Tiny Dart Frog

Poison Dart Frogs are some of the tiniest and beautiful creatures on the planet; they are also incrediably deadly. So, why call this blog "Tiny Dart Frog"? It goes back to the old adage - good things come in small packages. We are all created exactly as God has intended - unique, strong, and beautiful.

Wednesday, October 1, 2008


I have a cat named Moses; he's about 13 years old and an outdoor cat. This means a few other outdoor cats have become friends with Moses via food stashes. About two months ago a new cat emerged on the scene - a very striking Siamese cat. I would see him often darting off in the mornings.

Last Tuesday I was returning home about 9pm and I saw the Siamese cat on the side of the road right in front of my house. I knew immediately he had been hit by a car, but as I pulled into my drive he lifted up his head and looked at me. Another car had stopped too. I dashed inside to get my flashlight to check on the cat. Since he had looked up at me I was hoping maybe just his leg was broken and we could take him to the Emergency Vet Clinic.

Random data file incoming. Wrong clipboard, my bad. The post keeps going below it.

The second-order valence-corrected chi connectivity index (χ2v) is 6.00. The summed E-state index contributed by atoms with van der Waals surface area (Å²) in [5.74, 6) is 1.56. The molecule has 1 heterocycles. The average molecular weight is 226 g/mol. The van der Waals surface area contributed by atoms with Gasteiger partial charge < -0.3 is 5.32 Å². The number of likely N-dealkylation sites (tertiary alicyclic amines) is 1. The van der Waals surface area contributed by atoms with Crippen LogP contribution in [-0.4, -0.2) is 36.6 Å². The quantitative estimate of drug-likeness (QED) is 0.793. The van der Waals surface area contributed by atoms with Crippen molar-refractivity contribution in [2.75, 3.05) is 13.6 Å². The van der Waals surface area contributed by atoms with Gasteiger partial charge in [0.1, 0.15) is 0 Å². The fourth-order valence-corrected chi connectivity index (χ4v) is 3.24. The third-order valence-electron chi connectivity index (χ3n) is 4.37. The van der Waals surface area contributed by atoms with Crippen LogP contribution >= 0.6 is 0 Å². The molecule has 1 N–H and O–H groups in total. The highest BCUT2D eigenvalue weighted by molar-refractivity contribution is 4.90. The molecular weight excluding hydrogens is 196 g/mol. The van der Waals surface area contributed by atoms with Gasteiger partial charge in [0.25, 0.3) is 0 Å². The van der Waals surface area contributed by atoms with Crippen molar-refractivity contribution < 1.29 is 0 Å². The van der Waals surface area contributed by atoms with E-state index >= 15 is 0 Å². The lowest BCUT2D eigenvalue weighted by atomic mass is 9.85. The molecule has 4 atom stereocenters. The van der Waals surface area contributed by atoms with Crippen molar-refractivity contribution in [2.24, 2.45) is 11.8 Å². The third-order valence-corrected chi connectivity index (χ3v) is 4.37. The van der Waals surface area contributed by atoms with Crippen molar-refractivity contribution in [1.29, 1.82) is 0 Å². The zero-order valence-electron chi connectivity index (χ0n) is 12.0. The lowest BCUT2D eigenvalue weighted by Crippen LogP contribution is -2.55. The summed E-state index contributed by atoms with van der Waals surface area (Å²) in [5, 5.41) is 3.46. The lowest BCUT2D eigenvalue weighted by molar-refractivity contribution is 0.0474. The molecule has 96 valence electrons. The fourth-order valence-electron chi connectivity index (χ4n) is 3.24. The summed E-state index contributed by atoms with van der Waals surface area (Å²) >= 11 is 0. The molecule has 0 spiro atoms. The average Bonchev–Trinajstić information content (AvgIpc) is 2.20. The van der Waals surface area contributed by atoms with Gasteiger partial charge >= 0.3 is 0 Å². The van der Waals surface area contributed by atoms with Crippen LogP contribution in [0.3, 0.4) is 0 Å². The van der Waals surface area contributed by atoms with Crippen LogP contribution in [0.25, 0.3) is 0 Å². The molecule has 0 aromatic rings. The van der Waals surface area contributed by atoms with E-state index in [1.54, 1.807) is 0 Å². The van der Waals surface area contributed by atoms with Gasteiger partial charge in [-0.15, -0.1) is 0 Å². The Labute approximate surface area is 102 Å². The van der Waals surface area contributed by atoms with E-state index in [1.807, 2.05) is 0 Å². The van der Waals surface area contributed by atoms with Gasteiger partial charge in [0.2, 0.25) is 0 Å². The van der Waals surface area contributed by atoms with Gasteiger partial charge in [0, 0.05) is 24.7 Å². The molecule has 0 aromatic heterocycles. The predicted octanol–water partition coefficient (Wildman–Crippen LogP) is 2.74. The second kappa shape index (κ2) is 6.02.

As soon as I went over to check on the cat I knew he had died. And I knew he had died a painful death. I felt awful.

The passengers of the other car and I knocked on my neighbors' doors to see if anyone knew who owned the cat. No luck. My dad was visiting last week and decided to call the police. He ended up calling 911 - who promptly told him they did not handle dead animals (which makes total sense to me). They did transfer him to our local police who said they would let animal control know. All day on Wednesday - no animal control, but many sad children and adults as they passed by the poor cat. Late Wednesday afternoon my dad physically arrived at the police station to ask animal control to come out. He was told they had no record and he could talk with the dispatcher (which he did). Still nothing.

By Thursday afternoon my dad could no longer stand it. His words to me, "It's just irreverent!"

I've thought a lot about that and how we each are distinct, valuable creatures. And I have thought a lot about my response - I could barely look at the poor creature. I felt awful, but I also didn't really do anything.

Later on Thursday the cat was gone. My dad had gone out, scooped the cat up and buried him in my backyard. In some small way he returned the cat's dignity. A 'proper' burial - a little reverence.

I wonder what would happen if we all appreciated and revered the dignity of others instead of covering up our eyes or closing our ears to the things which are hard to see and hear.

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